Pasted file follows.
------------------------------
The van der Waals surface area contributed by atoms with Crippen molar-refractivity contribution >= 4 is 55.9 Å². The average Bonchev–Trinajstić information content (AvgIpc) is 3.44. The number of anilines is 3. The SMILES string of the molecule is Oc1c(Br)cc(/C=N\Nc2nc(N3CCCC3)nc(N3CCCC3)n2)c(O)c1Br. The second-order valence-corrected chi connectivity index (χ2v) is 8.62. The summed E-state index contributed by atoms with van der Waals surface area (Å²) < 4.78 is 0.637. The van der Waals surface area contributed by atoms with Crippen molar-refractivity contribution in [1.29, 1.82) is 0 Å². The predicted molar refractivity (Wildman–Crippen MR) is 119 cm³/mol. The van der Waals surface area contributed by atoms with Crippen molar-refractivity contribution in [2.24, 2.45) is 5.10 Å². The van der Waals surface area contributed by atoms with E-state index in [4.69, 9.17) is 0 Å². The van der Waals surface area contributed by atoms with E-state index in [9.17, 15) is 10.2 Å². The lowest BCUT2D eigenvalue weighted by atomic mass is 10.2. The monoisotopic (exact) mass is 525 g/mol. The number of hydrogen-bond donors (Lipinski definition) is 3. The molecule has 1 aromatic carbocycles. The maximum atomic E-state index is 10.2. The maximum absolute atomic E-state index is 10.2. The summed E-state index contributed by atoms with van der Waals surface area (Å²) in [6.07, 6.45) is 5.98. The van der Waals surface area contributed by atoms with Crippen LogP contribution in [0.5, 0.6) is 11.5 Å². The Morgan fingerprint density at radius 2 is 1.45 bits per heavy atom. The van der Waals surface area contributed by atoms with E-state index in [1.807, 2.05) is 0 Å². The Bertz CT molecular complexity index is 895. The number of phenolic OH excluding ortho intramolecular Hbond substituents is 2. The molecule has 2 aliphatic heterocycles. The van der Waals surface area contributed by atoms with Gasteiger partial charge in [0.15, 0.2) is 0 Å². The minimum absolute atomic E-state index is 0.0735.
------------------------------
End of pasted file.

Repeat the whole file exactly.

The van der Waals surface area contributed by atoms with Crippen molar-refractivity contribution >= 4 is 55.9 Å². The average Bonchev–Trinajstić information content (AvgIpc) is 3.44. The number of anilines is 3. The SMILES string of the molecule is Oc1c(Br)cc(/C=N\Nc2nc(N3CCCC3)nc(N3CCCC3)n2)c(O)c1Br. The second-order valence-corrected chi connectivity index (χ2v) is 8.62. The summed E-state index contributed by atoms with van der Waals surface area (Å²) < 4.78 is 0.637. The van der Waals surface area contributed by atoms with Crippen molar-refractivity contribution in [1.29, 1.82) is 0 Å². The predicted molar refractivity (Wildman–Crippen MR) is 119 cm³/mol. The van der Waals surface area contributed by atoms with Crippen molar-refractivity contribution in [2.24, 2.45) is 5.10 Å². The van der Waals surface area contributed by atoms with E-state index in [4.69, 9.17) is 0 Å². The van der Waals surface area contributed by atoms with E-state index in [9.17, 15) is 10.2 Å². The lowest BCUT2D eigenvalue weighted by atomic mass is 10.2. The monoisotopic (exact) mass is 525 g/mol. The number of hydrogen-bond donors (Lipinski definition) is 3. The molecule has 1 aromatic carbocycles. The maximum atomic E-state index is 10.2. The maximum absolute atomic E-state index is 10.2. The summed E-state index contributed by atoms with van der Waals surface area (Å²) in [6.07, 6.45) is 5.98. The van der Waals surface area contributed by atoms with Crippen LogP contribution in [0.5, 0.6) is 11.5 Å². The Morgan fingerprint density at radius 2 is 1.45 bits per heavy atom. The van der Waals surface area contributed by atoms with E-state index in [1.807, 2.05) is 0 Å². The Bertz CT molecular complexity index is 895. The number of phenolic OH excluding ortho intramolecular Hbond substituents is 2. The molecule has 2 aliphatic heterocycles. The van der Waals surface area contributed by atoms with Gasteiger partial charge in [0.15, 0.2) is 0 Å². The minimum absolute atomic E-state index is 0.0735.